And that blurring of distinction, in which Liberal and Labour alike have had to secede principle in search of staying in the game has resulted, firstly, in New Labour in 1994 and secondly a Con/Lib coalition in 2010.
Where next? I shudder to think.
The two main opposition parties have become pale imitations of the enemy they despise. And the result is a neo-liberal blancmange that Westminster simply cannot escape.
Give me minestrone over blancmange any day.
As part of my decision making process I read Stephen Maxwell’s excellent Arguing for Independence: Evidence, Risks and Wicked Issues, the absurdly unwise Scottish Government manifesto White Paper, Unstated: Writers on Scottish Independence (superb), Wings Over Scotland, many, many blog posts including two in particular that stood out; Bella Caledonia and Business For Scotland. Whilst these undoubtedly had a nationalist bias most were backed by credible sources and most acknowledged the inherent risks of separatism.
I also had the great privilege of attending hustings and debates with all sides of the debate represented. I went out of my way to take in the Orange Order’s Grand March through Edinburgh and enjoyed a soupcon of Trotskyism in the form of Tommy Sheridan’s brilliant Hope over Fear tour.
So I consider my decision reasonably well informed.
Of course we’ve had the official campaigns to ponder over too. The Yes campaign has been positive and enjoyable (if light on facts) and the No campaign a horseradish bitter tirade of disingenuity and hopeless rhetoric.
I come back then, on the eve of voting, to what has swayed my decision.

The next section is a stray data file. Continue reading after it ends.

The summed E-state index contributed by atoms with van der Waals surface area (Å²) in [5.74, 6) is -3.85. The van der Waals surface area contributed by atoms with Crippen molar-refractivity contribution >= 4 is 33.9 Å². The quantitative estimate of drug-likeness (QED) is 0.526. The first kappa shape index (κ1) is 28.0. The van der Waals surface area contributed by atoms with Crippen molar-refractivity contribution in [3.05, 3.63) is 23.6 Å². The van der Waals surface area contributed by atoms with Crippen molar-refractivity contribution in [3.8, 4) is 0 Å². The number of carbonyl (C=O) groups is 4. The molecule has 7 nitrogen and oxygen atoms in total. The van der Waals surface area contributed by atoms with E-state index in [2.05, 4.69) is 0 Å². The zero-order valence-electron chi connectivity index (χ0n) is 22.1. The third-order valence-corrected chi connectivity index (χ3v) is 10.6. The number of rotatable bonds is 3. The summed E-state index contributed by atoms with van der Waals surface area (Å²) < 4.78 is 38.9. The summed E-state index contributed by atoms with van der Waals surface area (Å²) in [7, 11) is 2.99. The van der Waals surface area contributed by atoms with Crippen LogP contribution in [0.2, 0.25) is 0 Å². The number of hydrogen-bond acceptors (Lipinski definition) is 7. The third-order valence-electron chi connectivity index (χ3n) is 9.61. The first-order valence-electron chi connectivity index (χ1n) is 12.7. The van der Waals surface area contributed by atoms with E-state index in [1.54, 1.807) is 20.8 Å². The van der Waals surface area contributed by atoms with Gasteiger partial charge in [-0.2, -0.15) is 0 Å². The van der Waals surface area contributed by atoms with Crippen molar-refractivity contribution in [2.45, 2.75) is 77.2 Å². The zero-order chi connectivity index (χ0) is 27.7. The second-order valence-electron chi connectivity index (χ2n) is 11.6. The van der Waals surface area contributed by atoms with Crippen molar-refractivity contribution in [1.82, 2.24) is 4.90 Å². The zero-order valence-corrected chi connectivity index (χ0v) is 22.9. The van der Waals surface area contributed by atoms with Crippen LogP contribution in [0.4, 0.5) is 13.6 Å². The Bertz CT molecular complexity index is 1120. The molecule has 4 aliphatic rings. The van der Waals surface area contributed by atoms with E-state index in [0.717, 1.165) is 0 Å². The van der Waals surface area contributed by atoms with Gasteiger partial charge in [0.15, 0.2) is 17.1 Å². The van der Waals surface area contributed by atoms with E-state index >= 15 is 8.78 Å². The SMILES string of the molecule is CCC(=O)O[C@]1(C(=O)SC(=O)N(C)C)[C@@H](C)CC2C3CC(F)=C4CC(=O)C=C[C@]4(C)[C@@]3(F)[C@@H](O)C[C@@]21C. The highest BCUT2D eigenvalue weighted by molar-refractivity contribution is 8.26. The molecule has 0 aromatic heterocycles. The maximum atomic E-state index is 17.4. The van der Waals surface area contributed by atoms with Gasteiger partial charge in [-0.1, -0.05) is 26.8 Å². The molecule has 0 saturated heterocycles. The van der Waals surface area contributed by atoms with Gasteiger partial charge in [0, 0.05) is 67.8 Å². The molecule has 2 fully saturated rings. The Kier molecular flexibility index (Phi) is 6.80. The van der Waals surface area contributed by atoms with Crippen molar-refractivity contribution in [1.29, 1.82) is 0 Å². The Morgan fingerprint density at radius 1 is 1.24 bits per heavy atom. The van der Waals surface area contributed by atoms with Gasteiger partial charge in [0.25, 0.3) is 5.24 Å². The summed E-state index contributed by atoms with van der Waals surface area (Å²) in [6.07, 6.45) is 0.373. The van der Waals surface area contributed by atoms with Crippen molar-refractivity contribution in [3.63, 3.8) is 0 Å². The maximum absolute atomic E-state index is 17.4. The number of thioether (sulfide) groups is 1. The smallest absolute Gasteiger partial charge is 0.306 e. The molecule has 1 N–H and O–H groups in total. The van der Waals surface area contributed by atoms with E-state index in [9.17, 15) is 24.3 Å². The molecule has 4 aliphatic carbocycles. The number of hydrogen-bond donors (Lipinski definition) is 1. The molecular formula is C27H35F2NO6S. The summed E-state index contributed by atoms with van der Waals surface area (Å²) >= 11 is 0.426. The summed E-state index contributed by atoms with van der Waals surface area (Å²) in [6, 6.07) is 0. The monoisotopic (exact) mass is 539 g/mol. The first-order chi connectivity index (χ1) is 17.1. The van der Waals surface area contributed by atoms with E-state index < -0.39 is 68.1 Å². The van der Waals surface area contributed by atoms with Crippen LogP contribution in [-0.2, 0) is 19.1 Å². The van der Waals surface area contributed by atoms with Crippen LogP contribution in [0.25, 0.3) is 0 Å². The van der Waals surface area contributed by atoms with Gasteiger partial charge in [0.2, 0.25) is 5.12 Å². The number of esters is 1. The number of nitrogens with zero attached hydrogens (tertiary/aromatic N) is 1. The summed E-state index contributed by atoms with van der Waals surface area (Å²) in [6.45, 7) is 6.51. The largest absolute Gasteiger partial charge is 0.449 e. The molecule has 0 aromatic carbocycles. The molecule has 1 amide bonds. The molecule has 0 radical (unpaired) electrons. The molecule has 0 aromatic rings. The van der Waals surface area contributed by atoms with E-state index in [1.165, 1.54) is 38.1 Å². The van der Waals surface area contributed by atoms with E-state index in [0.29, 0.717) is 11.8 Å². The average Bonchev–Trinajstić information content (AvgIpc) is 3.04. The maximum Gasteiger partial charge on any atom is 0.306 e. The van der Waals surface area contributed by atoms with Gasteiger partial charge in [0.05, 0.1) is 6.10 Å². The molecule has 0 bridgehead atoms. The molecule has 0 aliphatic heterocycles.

Certainly it was not the official campaigns; either of them. Nor my reading, although that helped inform me. No, what did it for me was under the bluster, the ridiculous rhetoric and the lampooning of Westminster that made up Tommy Sheridan’s sometimes pantomime posturing lay a truth that I cannot avoid. A truth that will probably cost me money as I look left, not right.
But then, a principle’s not a principle until it costs you money I was told.
What Tommy Sheridan laid bare for me was the hopelessness that neo-Liberal governance is creating. No-one benefits from this. Least of all the under-privileged.
I’m not going all Socialist Worker on you here. All I’m saying is that Tommy articulated a truth that I truly believe in. That Westminster politics is no longer fit for the purpose of governing Scotland
In an independent Scotland I look forward to a political landscape (left wing dominated but with a vocal and electable right) that rids us of neo-liberal posturing; that opens the door of the debating chamber to well argued and intensely held beliefs, that socialism and conservatism both have good things to offer, that liberalism steers a course through the middle and that the decisions that come out of that chamber are argued with focus and relevance to the people that live within its range. The people of an independent Scotland.
I’m sorry I have bombarded you with months of social media postings. But that’s what the un-friend button is for my friends.